The Hymns and Carols of Christmas

Behold That Star

An Original Jubilee Carol by Thomas Washington Talley,
Date: First Half of 20th Century
MIDI sequenced by Bill Egan / Noteworthy Composer

Behold that star!
Behold that star up yonder,
Behold that star!
It is the star of Bethlehem.

1. There was no room found in the inn.
  It is the star of Bethlehem.
For Him who was born free from sin.
  (It is the star of Bethlehem. Refrain

2. The wise men travelled from the East. [1]
  It is the star of Bethlehem.
To worship Him, the Prince of Peace.
  It is the star of Bethlehem. Refrain

3. A song broke forth upon the night.
  It is the star of Bethlehem.
From angel hosts all robed in white.
  It is the star of Bethlehem. Refrain

1. Or: The wise men came on from the east. Return

When Thomas W. Talley was the director of the Mozart Society at Fisk University in Nashville, Tennessee, he was looking for a Christmas number that would capture the spirit of a jubilee song. He wrote, "As the son of an ex-slave, I knew a great many jubilee songs, but none pertained to Christmas." After searching far and wide, he realized he would have to create an original jubilee carol. "Behold That Star" was the result. From

The work of collecting, harmonizing, and interpreting the spirituals, originally done by northern white men, was gradually taken over by the Fisk students, alumni, and faculty. Authentic dialect was introduced; new songs were discovered and added to the repertoire, among them the present favorites, "Little David, Play on Your Harp", "Witness," "All God's Chillun Got Wings." John W. Work, a member of the University faculty, and his brother Frederick collected spirituals in rural communities, which they published in New Jubilee Songs (1905). Folk Songs of the American Negro (1915), by the same authors, and Thomas W. Talley's Negro Folk Rhymes (1922) also gave this folk music permanent form.

Thomas W. Talley (1870-1952) was recognized during his lifetime primarily as a chemist (he was chairman of the chemistry department from 1902 to 1927), teacher, and administrator at Fisk University. However, he was also Tennessee's first African-American folklorist. A native of Bedford County, he began collecting folk songs about 1900, and published many of them in Negro Folk Rhymes in 1922. The work was republished in 1991, edited by Charles K. Wolfe. One reviewer of the new edition wrote:

Anyone even remotely interested in folklore, folk music, or American history should get this book. It contains over 400 rhymes (some with music) collected in the early 1900s by Thomas W. Talley, a black chemistry professor from Tennessee. Most of the rhymes are American, but there are a few from Africa, Jamaica, and elsewhere.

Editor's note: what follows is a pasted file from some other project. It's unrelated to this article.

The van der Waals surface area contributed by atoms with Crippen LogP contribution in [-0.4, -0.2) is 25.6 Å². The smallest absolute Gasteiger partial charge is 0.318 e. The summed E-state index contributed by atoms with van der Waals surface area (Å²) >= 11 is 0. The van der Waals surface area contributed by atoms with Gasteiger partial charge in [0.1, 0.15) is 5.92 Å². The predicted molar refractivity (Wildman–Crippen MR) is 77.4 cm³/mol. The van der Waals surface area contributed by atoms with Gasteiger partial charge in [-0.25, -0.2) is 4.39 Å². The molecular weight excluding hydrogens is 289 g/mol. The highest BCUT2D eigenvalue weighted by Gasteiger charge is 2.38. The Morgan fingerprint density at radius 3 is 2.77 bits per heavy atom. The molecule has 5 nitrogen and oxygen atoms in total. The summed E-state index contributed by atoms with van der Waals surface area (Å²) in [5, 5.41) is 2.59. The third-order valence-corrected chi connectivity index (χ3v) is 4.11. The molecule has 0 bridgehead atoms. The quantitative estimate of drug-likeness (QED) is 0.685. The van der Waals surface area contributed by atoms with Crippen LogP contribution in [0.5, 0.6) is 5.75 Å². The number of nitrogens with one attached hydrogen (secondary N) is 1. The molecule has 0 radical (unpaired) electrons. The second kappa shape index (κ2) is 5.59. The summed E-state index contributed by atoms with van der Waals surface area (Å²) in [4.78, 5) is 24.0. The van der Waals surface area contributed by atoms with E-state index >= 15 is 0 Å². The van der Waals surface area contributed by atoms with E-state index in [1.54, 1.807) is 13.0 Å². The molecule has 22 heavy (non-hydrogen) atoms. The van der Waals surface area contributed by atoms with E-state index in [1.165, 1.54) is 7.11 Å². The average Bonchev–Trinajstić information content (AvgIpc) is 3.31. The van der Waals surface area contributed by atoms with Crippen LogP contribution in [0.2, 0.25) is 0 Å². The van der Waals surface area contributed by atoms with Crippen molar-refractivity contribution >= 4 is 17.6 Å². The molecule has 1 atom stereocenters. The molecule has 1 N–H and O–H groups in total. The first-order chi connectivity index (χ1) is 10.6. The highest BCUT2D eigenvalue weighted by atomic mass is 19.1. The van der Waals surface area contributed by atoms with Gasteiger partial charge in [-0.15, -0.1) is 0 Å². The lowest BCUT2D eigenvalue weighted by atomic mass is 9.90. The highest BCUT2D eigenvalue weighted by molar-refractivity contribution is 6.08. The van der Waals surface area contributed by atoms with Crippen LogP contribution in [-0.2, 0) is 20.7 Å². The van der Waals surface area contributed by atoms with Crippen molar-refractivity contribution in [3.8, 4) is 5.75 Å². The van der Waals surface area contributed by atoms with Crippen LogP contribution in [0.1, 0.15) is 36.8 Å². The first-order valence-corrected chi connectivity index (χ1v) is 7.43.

This alone would be worth the price of admission, but this edition also contains a new essay on the work, plus an updated bibliography and index, plus the original introduction by Thomas W. Talley (an excellent 50-page essay which covers performance practice and even details of instrument construction), plus additional rhymes and music that didn't make it into the original edition.

Great to page idly through or to read cover-to-cover, this book would be a fantastic addition to anyone's collection.

Later, he compiled the state's first collection of Black folk tales, Negro Traditions that was reissued in 1993 under the editorship of Laura C. Jarmon with an introduction by Charles K. Wolfe:

The editors provide an introduction and scholarly apparatus to a collection of previously unpublished tales that constitute a major contribution to the annals of African-American folk narrative. Talley, who was a chemistry professor at Fisk University and a pioneer in African-American folklore, collected these tales during the 1920s from childhood memories of stories told during the post-Civil War era by friends and family in rural Tennessee.

Talley was also a skilled singer and composer.

George L. White, treasurer of Fisk University, first organized the Fisk Jubilee Singers in 1867. He recognized the strange, compelling beauty of the songs sung by the students, almost all of whom were former slaves, and believed that the world, too, would recognize and acclaim them. Encouraged by the success of local concerts, he planned extended tours in the hope of winning friends and funds for the young school. The group, then called the Colored Christian Singers, visited practically all the large cities in the North, the British Isles, and the principal countries of Europe in the 1870's. They entertained nobility and royalty, and everywhere their songs aroused first curiosity, then deep interest and admiration.

Counter clockwise from top left:
William Grant Still,
Howard Odum,
Thomas W. Talley,
Louise Pound







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